Brussels 20 January – Facing Facts!, a Europe-wide project led by an international consortium of partners, is launching a new phase in its work to empower civil society organisations in combatting hate crime in Europe. The work, led by CEJI – A Jewish Contribution to an Inclusive Europe, comes in response to rising hate crimes in the EU and a lack of systematic analysis and approach to confronting hate crimes. Most Member States have not transposed EU decisions on racism and xenophobia into national law. (1) Building on the successes of the original research, practical guidelines and a unique training programme, 2014 will see several new initiatives from Facing Facts!
Facing Facts!, the European project aiming to empower Civil Society Organisations to collect data on hate crimes through training, is launching several new initiatives in early 2014: a new train-the-trainer seminar on monitoring hate crimes, an international conference with transnational agencies and a new survey designed to capture the current methodologies and practices of hate crime monitoring training by organisations committed to giving greater visibility to the daily issue of hate crime. These are just a few examples of the activities that will put Facing Facts! once again at the forefront of the battle against the alarming underreporting of hate crimes in Europe.
After having gained extraordinary recognition at both the international and national levels (2) , Facing Facts! is keen to boost the multiplier effect generated by the first train-the-trainer seminar by enlarging the pool of trainers across Europe with a new seminar to be held in Budapest, in March 2014. The higher the number of Facing Facts! trainers, the higher the number of opportunities for local training initiatives to be implemented and hate crimes to be better recorded.
Facing Facts! continues to work toward the realization of the important objective of improving solidarity between different social groups through an innovative training methodology which has embedded anti-discrimination teachings and principles. Thus we found it significant to schedule the Facing Facts! conference with Transnational agencies aiming to aid in creating ways to facilitate the work of Civil Society Organisations on the 21st of March 2014, the International Day for the Elimination of Racial Discrimination.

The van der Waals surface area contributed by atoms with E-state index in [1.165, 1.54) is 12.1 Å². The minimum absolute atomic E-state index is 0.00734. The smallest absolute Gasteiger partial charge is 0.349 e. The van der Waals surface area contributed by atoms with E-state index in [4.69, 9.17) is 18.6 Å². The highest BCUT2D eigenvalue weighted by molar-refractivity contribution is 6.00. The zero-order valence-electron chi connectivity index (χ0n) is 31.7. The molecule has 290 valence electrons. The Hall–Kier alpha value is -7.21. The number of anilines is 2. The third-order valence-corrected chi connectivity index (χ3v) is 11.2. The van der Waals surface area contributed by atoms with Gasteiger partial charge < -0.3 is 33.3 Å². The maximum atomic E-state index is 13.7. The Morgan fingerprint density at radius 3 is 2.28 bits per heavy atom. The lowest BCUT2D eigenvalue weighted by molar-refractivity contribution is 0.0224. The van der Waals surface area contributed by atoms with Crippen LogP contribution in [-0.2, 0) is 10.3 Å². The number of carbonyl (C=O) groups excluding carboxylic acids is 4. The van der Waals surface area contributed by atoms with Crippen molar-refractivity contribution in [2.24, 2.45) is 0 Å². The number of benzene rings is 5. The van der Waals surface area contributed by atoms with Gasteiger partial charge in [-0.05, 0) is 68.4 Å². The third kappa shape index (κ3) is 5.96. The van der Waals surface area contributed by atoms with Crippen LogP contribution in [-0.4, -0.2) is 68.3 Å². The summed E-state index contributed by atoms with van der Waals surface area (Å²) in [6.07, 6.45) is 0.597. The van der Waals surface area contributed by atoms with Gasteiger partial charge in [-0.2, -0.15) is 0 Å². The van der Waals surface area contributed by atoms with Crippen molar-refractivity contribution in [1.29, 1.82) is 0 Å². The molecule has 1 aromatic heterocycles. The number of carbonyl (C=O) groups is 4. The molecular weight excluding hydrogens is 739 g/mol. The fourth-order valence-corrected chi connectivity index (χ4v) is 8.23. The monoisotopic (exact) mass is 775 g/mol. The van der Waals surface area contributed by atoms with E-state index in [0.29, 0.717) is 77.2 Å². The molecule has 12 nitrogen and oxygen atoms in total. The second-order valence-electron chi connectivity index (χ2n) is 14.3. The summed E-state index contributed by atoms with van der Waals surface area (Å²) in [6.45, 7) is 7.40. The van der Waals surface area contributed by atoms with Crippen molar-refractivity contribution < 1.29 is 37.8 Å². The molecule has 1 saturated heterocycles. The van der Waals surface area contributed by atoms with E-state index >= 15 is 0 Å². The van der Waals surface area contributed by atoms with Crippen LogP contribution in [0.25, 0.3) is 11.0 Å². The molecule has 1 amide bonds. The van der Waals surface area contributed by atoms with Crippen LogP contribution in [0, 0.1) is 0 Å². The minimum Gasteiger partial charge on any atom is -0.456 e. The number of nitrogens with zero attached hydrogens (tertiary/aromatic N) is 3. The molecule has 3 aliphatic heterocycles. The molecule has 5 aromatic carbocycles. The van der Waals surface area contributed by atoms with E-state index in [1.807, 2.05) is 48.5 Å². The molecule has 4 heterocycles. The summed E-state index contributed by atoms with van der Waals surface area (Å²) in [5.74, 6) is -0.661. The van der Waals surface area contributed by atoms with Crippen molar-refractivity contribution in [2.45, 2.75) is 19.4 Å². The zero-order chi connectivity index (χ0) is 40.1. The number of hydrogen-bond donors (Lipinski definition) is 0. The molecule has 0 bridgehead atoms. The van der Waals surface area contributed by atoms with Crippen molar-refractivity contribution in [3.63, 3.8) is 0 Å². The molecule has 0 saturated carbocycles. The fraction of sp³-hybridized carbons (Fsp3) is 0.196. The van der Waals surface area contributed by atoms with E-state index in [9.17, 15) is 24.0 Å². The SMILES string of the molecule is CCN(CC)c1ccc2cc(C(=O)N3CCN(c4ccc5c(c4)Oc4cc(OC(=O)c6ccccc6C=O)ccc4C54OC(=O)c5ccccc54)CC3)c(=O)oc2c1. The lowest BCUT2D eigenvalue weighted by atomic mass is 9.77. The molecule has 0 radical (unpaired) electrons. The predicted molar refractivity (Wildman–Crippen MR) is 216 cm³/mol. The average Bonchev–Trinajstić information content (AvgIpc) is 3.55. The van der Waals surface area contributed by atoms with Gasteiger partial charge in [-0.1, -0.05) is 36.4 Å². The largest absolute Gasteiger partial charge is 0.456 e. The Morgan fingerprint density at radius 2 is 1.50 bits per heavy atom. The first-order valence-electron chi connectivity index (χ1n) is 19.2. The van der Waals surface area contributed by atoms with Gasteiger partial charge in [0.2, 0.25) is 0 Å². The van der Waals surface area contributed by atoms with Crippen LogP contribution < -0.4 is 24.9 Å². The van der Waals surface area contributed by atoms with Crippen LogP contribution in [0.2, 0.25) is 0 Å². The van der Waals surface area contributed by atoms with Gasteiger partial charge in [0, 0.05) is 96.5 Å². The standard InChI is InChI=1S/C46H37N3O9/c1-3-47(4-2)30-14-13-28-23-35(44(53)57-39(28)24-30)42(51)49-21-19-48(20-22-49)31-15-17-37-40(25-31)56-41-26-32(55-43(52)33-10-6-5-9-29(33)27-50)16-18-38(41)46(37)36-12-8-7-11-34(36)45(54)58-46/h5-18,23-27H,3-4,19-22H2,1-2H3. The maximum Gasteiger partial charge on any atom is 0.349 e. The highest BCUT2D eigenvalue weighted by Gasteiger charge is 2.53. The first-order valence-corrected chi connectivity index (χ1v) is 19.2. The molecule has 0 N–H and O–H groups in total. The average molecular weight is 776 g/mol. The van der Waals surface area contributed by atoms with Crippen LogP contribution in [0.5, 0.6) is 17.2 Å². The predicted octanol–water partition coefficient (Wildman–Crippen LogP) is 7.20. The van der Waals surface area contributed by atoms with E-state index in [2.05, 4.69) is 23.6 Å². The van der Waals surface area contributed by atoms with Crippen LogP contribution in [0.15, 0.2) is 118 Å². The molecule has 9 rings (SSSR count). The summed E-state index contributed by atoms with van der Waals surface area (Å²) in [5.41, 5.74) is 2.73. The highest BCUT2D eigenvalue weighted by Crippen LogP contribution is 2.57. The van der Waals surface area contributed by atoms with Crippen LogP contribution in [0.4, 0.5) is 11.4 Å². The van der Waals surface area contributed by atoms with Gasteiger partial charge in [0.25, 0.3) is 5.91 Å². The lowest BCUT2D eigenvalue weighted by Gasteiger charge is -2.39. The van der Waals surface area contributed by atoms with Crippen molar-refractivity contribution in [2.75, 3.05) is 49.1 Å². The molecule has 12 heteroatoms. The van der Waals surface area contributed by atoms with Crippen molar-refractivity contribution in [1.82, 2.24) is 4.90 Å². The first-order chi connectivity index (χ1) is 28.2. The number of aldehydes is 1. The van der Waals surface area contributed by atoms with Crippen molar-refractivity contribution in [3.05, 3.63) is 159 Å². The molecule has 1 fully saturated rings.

This new phase will hopefully see an increase in organisational partners in the project as well as more countries and community groups involved in the project’s initiatives. With the Guidelines on monitoring hate crime translated in two more languages, Italian and Greek, and with the main activities held in Hungary, the project seeks to make the difference in those European countries where the rise of xenophobic violence represent a threat for the democratic values of Europe as whole.
Survey on hate crime monitoring training Submitting a questionnaire means your organisation will be able to benefit from our research and your work will become more visible to transnational agencies: complete your questionnaire.
Contact For further information, contact the project coordinator Melissa Sonnino: melissa.sonnino[at]ceji.org
(1) Council Framework Decision 2008/913/JHA, OJ 2008 L 328, p. 55. By November 2010, the Council of the European Union’s Framework Decision on Racism and Xenophobia should have been transposed in Member States’ national laws. According to information collected by the Fundamental Rights Agency, at the beginning of September 2010 five EU Member States had taken measures to transpose the framework decision.
(2) The New FRA report “Discrimination and hate crime against Jews in EU Member States: experiences and perceptions of antisemitism” praises Facing Facts! hate crime monitoring project on page 48 http://fra.europa.eu/sites/default/files/fra-2013-discrimination-hate-crime-against-jews-eu-member-states_en.pdf